Short Fiction Sunday: March Highlights

Here are the stories I loved the most in March! You can read all of them online so, if some of them look intriguing to you, give them a try! 😉

 

Clarkesworld #148

43437424

The January issue of Clarkesworld was amazing and it was hard to make a selection of my favorite stories! Since I enjoyed all the stories, I’ll briefly mention the ones that didn’t make “the cut” . Lavie Tidhar’s Venus in Bloom is fantastic little story set in the Central Station universe. It’s beautiful, the prose is elegant and it left me in tears. One’s Burden Again by Natalia Theodoridou is about making hard decisions and how breaking habits can be hard, sad and yet, liberating. It’s weird but I think everyone can relate to it in some ways. Ray Nayler’s Fire in the Bones follows a robot uprising and how the creations can be inspired by their creators.

All the stories were fantastic but here are the four stories that I loved the most!

The Ghosts of Ganymede by Derek Kunsken

Last year, I read and loved Kunsken’s debut novel The Quantum Magician. It’s a heist story set in space, it’s a very clever book that both manages to be a lot of fun and complex! Because of that, I was excited to see he had a story in Clarkesworld, if I’m not mistaken, it’s his first appearance in this magazine. 

It follows the exiled survivors of a nuclear conflict between Ethiopia and Eritrea. They both decided to move to Ganymede to mine helium 3 but, when they land on the planet, they realize that it is already inhabited by strange and alien ghosts. To survive, they’ll have to work past their cultural differences and find ways to build a new life on Ganymede.

It’s a great story, it discussed how wars change our perceptions of each other and how you sometimes have to make hard decisions in order to live and build a new life. I highly recommend this story!

You can read it here

 

Eater of Worlds by Jamie Wahls

An ancient sentient weapon seek to destroy a planet but things don’t go as planned when some parts of the weapon realize that they don’t want to destroy things anymore.

First of all, I never read a story build around a sentient weapon at war with itself and I loved how unique it was. However, what I loved the most about the story was the conclusion! I just wish it had been longer because a few elements could have been developed a bit more but, overall, I really liked the story!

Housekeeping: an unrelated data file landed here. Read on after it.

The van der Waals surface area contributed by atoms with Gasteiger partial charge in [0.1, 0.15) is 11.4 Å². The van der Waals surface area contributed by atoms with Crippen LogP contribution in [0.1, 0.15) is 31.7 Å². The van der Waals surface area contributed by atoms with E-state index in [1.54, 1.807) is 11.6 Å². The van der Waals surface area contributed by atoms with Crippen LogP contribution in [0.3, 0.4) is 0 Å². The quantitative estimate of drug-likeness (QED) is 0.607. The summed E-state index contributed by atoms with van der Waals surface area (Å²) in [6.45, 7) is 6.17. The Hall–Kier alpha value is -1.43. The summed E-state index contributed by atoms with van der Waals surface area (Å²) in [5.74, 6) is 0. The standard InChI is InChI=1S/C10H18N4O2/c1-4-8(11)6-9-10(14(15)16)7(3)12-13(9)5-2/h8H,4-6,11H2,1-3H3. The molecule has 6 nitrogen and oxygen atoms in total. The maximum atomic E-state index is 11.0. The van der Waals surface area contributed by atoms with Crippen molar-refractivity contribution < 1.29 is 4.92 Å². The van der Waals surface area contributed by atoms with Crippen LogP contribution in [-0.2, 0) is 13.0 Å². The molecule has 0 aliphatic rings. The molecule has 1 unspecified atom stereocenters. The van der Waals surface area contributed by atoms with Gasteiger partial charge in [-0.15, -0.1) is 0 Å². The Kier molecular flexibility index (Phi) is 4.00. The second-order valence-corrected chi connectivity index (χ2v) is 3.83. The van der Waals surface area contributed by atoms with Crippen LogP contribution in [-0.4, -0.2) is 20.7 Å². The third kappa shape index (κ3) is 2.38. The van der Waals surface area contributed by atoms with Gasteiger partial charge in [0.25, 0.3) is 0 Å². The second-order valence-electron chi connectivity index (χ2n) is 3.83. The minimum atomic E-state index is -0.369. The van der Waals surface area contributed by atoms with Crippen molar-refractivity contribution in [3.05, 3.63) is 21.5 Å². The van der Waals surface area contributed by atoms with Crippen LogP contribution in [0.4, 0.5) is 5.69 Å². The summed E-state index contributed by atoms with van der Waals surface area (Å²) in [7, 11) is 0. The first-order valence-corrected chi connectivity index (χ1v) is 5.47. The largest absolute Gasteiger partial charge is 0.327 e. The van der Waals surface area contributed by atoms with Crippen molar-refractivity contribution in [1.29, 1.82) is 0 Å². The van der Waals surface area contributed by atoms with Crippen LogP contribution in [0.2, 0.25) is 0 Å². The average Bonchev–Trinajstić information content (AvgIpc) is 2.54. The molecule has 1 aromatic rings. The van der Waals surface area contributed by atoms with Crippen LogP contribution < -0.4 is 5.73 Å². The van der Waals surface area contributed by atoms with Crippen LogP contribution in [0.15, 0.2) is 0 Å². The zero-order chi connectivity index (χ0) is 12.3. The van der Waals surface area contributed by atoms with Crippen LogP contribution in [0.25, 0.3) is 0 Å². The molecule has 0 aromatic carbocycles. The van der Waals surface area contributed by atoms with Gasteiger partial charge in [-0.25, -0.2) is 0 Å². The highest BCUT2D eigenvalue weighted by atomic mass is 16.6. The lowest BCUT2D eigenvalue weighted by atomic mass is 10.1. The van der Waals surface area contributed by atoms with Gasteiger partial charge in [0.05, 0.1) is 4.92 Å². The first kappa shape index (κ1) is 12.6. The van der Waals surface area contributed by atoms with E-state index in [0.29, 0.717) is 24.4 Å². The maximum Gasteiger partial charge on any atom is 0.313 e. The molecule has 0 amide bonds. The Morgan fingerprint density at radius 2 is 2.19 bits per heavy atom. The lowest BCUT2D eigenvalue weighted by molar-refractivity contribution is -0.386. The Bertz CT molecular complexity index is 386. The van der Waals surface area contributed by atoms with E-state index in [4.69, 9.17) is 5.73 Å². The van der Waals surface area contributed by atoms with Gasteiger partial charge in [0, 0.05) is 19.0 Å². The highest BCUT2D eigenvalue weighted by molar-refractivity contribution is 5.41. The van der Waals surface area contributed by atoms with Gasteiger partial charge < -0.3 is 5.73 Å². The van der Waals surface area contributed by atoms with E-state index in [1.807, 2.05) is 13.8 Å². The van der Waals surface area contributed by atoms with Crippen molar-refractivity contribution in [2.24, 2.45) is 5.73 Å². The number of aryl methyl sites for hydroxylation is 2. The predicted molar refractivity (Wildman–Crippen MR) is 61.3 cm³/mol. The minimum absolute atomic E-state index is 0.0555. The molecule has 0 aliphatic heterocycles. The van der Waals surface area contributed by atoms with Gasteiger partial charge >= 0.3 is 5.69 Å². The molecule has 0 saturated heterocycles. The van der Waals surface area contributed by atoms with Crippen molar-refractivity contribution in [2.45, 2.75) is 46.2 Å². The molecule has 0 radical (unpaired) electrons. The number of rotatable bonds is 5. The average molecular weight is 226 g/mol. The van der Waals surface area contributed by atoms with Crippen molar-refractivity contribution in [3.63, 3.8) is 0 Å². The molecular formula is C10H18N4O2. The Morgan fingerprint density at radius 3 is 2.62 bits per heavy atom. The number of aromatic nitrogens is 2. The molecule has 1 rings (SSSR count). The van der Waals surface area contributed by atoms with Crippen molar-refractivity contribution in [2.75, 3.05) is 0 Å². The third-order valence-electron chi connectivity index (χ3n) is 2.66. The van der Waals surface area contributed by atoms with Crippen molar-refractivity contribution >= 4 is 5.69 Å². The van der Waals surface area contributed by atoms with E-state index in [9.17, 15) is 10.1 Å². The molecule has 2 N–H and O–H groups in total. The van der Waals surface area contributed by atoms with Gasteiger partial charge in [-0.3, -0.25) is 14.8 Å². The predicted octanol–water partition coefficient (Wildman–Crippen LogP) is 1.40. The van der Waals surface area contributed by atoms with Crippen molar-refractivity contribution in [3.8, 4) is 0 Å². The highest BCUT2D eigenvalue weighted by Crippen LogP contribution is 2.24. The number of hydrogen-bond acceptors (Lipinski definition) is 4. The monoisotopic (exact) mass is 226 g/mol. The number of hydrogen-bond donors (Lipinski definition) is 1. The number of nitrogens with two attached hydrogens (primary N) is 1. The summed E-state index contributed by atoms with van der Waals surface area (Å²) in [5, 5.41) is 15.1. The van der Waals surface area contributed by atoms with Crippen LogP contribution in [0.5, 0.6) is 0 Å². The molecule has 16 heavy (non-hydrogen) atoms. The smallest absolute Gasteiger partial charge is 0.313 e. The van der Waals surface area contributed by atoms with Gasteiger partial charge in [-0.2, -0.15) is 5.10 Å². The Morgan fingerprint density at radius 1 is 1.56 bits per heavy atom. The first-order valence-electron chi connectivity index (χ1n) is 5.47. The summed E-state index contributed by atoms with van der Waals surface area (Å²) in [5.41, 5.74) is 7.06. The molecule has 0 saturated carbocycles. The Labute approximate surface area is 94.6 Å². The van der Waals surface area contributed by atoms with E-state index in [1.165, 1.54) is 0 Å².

You can read it here.

 

Left to Take the Lead by Marissa Linguen

After the destruction of her home-world, a young woman decides to work on a farm to pay off her debt. She has been is waiting for her uncle to regain the custody of her siblings for years, however, one day she realizes that if she really wants to see her family again, she should start taking care of things herself.

I loved how it discussed the fact that, a lot of time, we are the solution to our own problems. Holly’s emotional journey throughout the story was fascinating and I could see a lot of myself in her. Holly’s culture was also very interesting, she has a unique sense of family and it was fascinating to see what she thought of Earth.

You can read the story here.

 

They Have All One Breath by Karl Bunker

What would happen if AIs solved all of humanity’s problems?

It started with the end of all wars, and of all of crimes. However, it didn’t stop there, the AIs decided to control who was stable, educated, wealthy enough to be allowed to have children. 

This story is about how humans would react to this intervention, would they be able to give up a part of themselves for the greater good? It was very interesting, I especially loved to see what people’s perceptions of the AIs actions changed the more it affected them directly. 

You can read the story here.

 

Apex Magazine #116

43425932

The Pulse of Memory by Beth Dawkins 

Set on a generationship, The Pulse of Memory follows a teenager as he completes a strange ritual. He has to eat a fish containing the memories of an elder who passed away. The memory he’ll absorb will define the tasks he’ll have to complete on the ship. However, the protagonist secretly eat more than one fish in the hope of finding the memories of his grandmother. The story follows him as he starts to lose himself in the memories of others.

The writing was superb and I loved how it discussed how some people deal with loss. I would love to read a full length novel set in this world!

You can read this story here.

 

What story sounds the most intriguing to you? Have you read any good short stories this month? 😀

Advertisements

Short Fiction Sunday |Clarkesworld #140

As I mentionned in my last post, I have been reading short fiction again which means that I can finally revive my (sort of) weekly segment on short fiction. Short Fiction Sunday is a way for me to share the short works I have been reading recently, it can be a review of a whole issue or just a couple of stories from different venues that I read. Today, this SFS is going to be focused on the May issue of Clarkesworld that I read and quite enjoyed last month. 🙂